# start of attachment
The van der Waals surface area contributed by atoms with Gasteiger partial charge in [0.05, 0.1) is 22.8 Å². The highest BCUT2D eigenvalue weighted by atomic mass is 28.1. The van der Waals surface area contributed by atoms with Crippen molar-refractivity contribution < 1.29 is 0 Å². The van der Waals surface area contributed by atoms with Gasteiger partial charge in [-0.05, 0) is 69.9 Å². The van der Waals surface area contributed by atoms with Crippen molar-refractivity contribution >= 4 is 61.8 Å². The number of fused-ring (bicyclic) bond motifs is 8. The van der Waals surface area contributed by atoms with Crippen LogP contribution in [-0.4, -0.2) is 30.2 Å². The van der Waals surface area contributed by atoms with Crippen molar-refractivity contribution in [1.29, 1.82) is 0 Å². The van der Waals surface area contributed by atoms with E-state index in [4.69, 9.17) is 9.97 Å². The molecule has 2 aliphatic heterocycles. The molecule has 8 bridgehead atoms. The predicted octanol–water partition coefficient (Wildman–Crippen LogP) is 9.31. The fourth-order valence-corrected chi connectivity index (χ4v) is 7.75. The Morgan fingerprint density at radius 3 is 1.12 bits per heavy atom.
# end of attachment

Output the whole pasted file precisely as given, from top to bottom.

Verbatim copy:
The van der Waals surface area contributed by atoms with Gasteiger partial charge in [0.05, 0.1) is 22.8 Å². The highest BCUT2D eigenvalue weighted by atomic mass is 28.1. The van der Waals surface area contributed by atoms with Crippen molar-refractivity contribution < 1.29 is 0 Å². The van der Waals surface area contributed by atoms with Gasteiger partial charge in [-0.05, 0) is 69.9 Å². The van der Waals surface area contributed by atoms with Crippen molar-refractivity contribution >= 4 is 61.8 Å². The number of fused-ring (bicyclic) bond motifs is 8. The van der Waals surface area contributed by atoms with Crippen LogP contribution in [-0.4, -0.2) is 30.2 Å². The van der Waals surface area contributed by atoms with Crippen molar-refractivity contribution in [1.29, 1.82) is 0 Å². The van der Waals surface area contributed by atoms with E-state index in [4.69, 9.17) is 9.97 Å². The molecule has 2 aliphatic heterocycles. The molecule has 8 bridgehead atoms. The predicted octanol–water partition coefficient (Wildman–Crippen LogP) is 9.31. The fourth-order valence-corrected chi connectivity index (χ4v) is 7.75. The Morgan fingerprint density at radius 3 is 1.12 bits per heavy atom.